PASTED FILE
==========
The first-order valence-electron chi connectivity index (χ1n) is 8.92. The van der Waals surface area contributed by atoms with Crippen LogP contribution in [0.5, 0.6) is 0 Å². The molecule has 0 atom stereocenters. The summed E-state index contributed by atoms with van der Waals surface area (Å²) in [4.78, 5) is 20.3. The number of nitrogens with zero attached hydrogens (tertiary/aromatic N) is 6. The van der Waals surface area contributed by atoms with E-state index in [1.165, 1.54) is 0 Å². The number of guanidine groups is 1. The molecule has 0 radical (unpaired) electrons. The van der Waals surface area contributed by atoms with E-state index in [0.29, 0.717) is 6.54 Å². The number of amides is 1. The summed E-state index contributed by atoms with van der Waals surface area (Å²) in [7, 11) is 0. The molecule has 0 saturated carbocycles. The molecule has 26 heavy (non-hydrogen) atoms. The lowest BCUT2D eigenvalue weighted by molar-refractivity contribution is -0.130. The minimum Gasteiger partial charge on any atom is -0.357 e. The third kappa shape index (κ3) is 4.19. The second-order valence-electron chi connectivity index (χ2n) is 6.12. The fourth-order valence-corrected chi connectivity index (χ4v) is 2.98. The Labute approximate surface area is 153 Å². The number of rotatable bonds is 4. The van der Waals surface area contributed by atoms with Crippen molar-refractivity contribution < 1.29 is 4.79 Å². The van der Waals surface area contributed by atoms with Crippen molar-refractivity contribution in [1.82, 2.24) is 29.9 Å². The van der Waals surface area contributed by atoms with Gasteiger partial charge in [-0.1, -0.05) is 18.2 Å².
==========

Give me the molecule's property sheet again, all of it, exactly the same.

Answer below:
The first-order valence-electron chi connectivity index (χ1n) is 8.92. The van der Waals surface area contributed by atoms with Crippen LogP contribution in [0.5, 0.6) is 0 Å². The molecule has 0 atom stereocenters. The summed E-state index contributed by atoms with van der Waals surface area (Å²) in [4.78, 5) is 20.3. The number of nitrogens with zero attached hydrogens (tertiary/aromatic N) is 6. The van der Waals surface area contributed by atoms with E-state index in [1.165, 1.54) is 0 Å². The number of guanidine groups is 1. The molecule has 0 radical (unpaired) electrons. The van der Waals surface area contributed by atoms with E-state index in [0.29, 0.717) is 6.54 Å². The number of amides is 1. The summed E-state index contributed by atoms with van der Waals surface area (Å²) in [7, 11) is 0. The molecule has 0 saturated carbocycles. The molecule has 26 heavy (non-hydrogen) atoms. The lowest BCUT2D eigenvalue weighted by molar-refractivity contribution is -0.130. The minimum Gasteiger partial charge on any atom is -0.357 e. The third kappa shape index (κ3) is 4.19. The second-order valence-electron chi connectivity index (χ2n) is 6.12. The fourth-order valence-corrected chi connectivity index (χ4v) is 2.98. The Labute approximate surface area is 153 Å². The number of rotatable bonds is 4. The van der Waals surface area contributed by atoms with Crippen molar-refractivity contribution < 1.29 is 4.79 Å². The van der Waals surface area contributed by atoms with Crippen molar-refractivity contribution in [1.82, 2.24) is 29.9 Å². The van der Waals surface area contributed by atoms with Gasteiger partial charge in [-0.1, -0.05) is 18.2 Å².